It would be very interesting if any of your readers could throw any light on the ultimate fate of the original 1923 team of fabric-bodied works cars. A total of three works cars had been built by September 1923 and these competed in the Grand Prix de Boulogne driven by Waite, Kings and Cutler. This event was something of a disappointment for Austin’s as two cars retired with big-end failure whilst the third crashed. A car believed to be built up from the remains of the three Boulogne cars took the 750 c.c. class at the 1923 September Shelsley Meeting. A team of three cars probably the same cars that competed at Boulogne, ran in the 1924 Grand Prix des Voiturettes at Le Mans gaining a 3rd and 4th in their class. After this event I can find no trace of the original cars being used competitively. In all probability the cars were broken up and/or subsequently rebodied and developed into later works cars. A check shows that the three registration numbers were surrendered to the local taxation authorities although another replica (since rebodied again) has been spied carrying one of them!
Any information on the ultimate fate of these cars would he most welcome.
Emsworth. Paul Cooper.
[Interesting! And our apologies to Mrs. Arnold Forster. I did not confuse the girls—just accepted the Press results. — Ed.]
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With reference to the photograph of the removal notice on the gate on page 1,126 of the October issue, this refers to the Morris Garages (Newbury) Ltd., who were removing to larger premises in the same town.
This is one of the branches of The Morris Garages Ltd., of St. Aldates, Oxford, and is in no way connected with the Morris Works at Cowley. It is a Charity Trust set up by the late Lord Nuffield and operates branches at Cowley, Reading and High Wycombe besides Newbury. A branch at Aylesbury was sold in March of this year to a large Group with headquarters at Leicester.
Monks Risborough. Des Kitchen,
Chairman, Bean CC.
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How a New Zealander rates our Vintage Cars
As a member of a Vintage Car Club, I may be somewhat out of my depth criticising the VSCC. I’m sure they are running to well-defined rules, and I certainly applaud their motives of using their cars as the makers intended. But please, what are the criteria for acceptance of a car into the VSCC?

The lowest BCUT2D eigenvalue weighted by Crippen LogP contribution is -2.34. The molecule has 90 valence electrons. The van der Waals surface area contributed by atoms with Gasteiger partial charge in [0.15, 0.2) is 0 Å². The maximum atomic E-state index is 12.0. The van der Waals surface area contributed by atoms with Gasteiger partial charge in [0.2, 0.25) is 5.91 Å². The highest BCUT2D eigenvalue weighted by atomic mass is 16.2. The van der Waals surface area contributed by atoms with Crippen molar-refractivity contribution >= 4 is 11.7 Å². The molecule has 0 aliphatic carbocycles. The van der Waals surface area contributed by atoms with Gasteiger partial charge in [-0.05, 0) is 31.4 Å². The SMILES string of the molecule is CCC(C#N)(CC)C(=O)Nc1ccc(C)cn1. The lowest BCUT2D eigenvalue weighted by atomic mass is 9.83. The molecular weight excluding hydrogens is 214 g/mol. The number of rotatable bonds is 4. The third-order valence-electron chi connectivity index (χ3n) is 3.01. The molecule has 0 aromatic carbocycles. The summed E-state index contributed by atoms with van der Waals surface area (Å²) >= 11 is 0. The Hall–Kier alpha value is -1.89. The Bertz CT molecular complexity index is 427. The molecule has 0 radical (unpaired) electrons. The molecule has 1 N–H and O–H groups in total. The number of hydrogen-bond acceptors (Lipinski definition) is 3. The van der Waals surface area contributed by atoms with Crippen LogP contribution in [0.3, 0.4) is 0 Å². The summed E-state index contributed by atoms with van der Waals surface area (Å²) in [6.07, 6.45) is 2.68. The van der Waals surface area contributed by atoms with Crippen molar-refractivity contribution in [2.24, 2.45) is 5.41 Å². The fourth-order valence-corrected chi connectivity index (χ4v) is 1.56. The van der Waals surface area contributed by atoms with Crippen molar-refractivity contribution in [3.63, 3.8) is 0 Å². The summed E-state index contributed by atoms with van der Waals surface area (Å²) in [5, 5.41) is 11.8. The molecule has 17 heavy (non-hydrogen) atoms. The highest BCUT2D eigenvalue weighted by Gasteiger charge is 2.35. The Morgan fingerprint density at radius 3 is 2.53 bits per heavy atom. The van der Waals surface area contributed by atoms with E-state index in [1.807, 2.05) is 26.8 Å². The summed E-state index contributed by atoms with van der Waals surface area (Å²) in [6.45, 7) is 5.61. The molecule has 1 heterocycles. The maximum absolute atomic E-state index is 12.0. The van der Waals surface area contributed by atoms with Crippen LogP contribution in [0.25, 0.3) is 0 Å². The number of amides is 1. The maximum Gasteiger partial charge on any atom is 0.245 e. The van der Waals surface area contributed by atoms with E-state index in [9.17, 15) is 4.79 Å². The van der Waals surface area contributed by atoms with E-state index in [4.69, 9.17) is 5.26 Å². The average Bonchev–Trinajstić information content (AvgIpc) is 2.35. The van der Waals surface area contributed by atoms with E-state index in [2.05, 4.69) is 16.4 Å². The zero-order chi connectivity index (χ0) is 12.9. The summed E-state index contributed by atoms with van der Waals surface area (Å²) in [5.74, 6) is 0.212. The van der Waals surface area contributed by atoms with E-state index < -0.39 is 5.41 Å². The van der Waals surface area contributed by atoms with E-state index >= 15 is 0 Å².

I may be about to show appalling ignorance here, and if I offend anyone then I apologise, but what on earth is a hot-rod doing featuring in the colour coverage of the VSCC April Silverstone meeting? I see before me in the June Motor Sport a picture of what purports to be a 1928 4,079 c.c. Chrysler competing in that Meeting. It looks like the sort of thing that we in New Zealand now find on farms—a once-proud machine cut down into a—well, not even a truck. It has no mudguards; no lights; half a bonnet secured by a strap; what appears to be a non-original radiator; a tiny aero screen; and from the scuttle back, just a straight-panelled, doorless and very ugly boy-racer body. Moreover, I’m sure that that sort of exhaust system was not extant on 1928 Chryslers.
I’m well aware that Chryslers were in fact racing in the late vintage period, but my impression was that the cars which performed so creditably at Le Mans were reasonably civilised roadsters, not over-scaled soap-box trolleys with funny exhausts. The Bentley on the same page, while done in considerably better taste, perhaps also deserves a mention. It may just be that we are in New Zealand somewhat starved for machines of the calibre of the Bentley, but the sight of a lowered one with small wheels and a mucked-about body makes me want to cry “sacrilege’ and reach for my photo of Old No. 7. Certainly, the other one is at least pretty, but it’s no longer a Vintage Bentley.
This whole thing may just be an error in my expanding of the initials VSCC but I really thought that the V stood for Vintage, and that this implied maintaining some semblance of originality.
Finally may I congratulate you on maintaining a fine magazine to which I have subscribed constantly since the mid-1950’s? It’s arrival is always eagerly awaited.
Te Awamutu, New Zealand. P. C. White.